Love also pooh-poohs the argument from pay-TV providers that implementing a virtual headend solution throughout the industry would be unduly burdensome. First of all, he explains, "We've already implemented the virtual headends for several different formats and it took only a few weeks of work to implement the full proposal."

He cites an ex parte demonstration of the technology provided to the FCC in December as evidence.


For more on TV technology trends, check out our dedicated video services content channel here on Light Reading.


Secondly, Love says that the solution can be implemented by operators entirely through existing equipment and software updates. One of the reasons the cable industry hated the CableCARD when it was introduced was because not only did operators have to support the modules in third-party hardware, but they also had to use the same equipment with their own boxes. That cost a lot of money and created a lot of operational headaches.

Love argues, however, that the same wouldn't be true with the virtual headend solution. For example, he says, the quickest migration path for cable operators would be to repurpose existing CableCARDs with virtual headend technology, embed them in new set-tops and ship those out to subscribers.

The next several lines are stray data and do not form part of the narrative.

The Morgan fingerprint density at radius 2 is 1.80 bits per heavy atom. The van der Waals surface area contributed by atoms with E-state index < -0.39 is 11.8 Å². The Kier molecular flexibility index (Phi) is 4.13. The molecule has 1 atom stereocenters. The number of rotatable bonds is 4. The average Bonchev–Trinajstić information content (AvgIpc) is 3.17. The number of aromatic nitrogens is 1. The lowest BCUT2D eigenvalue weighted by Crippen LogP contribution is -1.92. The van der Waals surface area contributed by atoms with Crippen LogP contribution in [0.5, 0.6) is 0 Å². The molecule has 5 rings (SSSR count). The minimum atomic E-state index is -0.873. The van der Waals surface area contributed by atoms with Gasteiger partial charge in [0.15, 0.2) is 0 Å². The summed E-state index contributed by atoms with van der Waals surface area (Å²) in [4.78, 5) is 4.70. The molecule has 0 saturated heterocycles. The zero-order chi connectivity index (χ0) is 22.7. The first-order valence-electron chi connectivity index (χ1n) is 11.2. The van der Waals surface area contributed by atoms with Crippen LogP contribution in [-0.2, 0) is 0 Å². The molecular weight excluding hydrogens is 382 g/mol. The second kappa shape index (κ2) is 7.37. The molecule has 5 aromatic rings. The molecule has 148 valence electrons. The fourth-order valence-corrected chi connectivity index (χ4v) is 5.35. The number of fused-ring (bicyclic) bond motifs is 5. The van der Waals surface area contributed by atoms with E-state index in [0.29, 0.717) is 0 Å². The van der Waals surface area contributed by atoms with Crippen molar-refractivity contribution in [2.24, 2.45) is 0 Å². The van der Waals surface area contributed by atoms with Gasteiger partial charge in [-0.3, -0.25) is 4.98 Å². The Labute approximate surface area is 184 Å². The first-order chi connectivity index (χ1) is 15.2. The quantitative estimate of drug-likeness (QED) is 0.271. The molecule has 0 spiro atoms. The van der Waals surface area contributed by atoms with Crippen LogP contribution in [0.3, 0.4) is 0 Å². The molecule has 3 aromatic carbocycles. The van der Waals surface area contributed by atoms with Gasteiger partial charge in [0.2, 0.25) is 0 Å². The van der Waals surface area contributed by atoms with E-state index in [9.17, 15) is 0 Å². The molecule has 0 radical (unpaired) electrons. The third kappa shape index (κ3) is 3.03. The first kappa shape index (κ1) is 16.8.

Chairman Wheeler was also adamant in a press conference yesterday that the virtual headend solution would require no new hardware.

"There is no second device. Let's get this real clear, real straight, real early," declared Wheeler. "Six years ago, there was -- in 2010, there was a proposal that there would be a second box solution. It was called AllVid. The cable industry is continually trying to call this AllVid. It is not. It is not requiring a second box. It is about open standards versus closed standards."

Interestingly, TiVo Inc. (Nasdaq: TIVO), which very much debated on the side of Google and Public Knowledge during FCC advisory committee meetings last year, has been cautious in its response to the new FCC proposal.

"We're happy that the FCC is finally addressing the need for a successor to CableCARD," says TiVo Senior Vice President and General Counsel Matt Zinn. But he also notes that TiVo hasn't "really endorsed any particular solution or solutions. We've just said that we want a successor standard. We've also said that we're happy to work with the industry on this. Obviously, other than Comcast, we haven't been very successful in convincing the industry to work with us on a successor outside of regulation."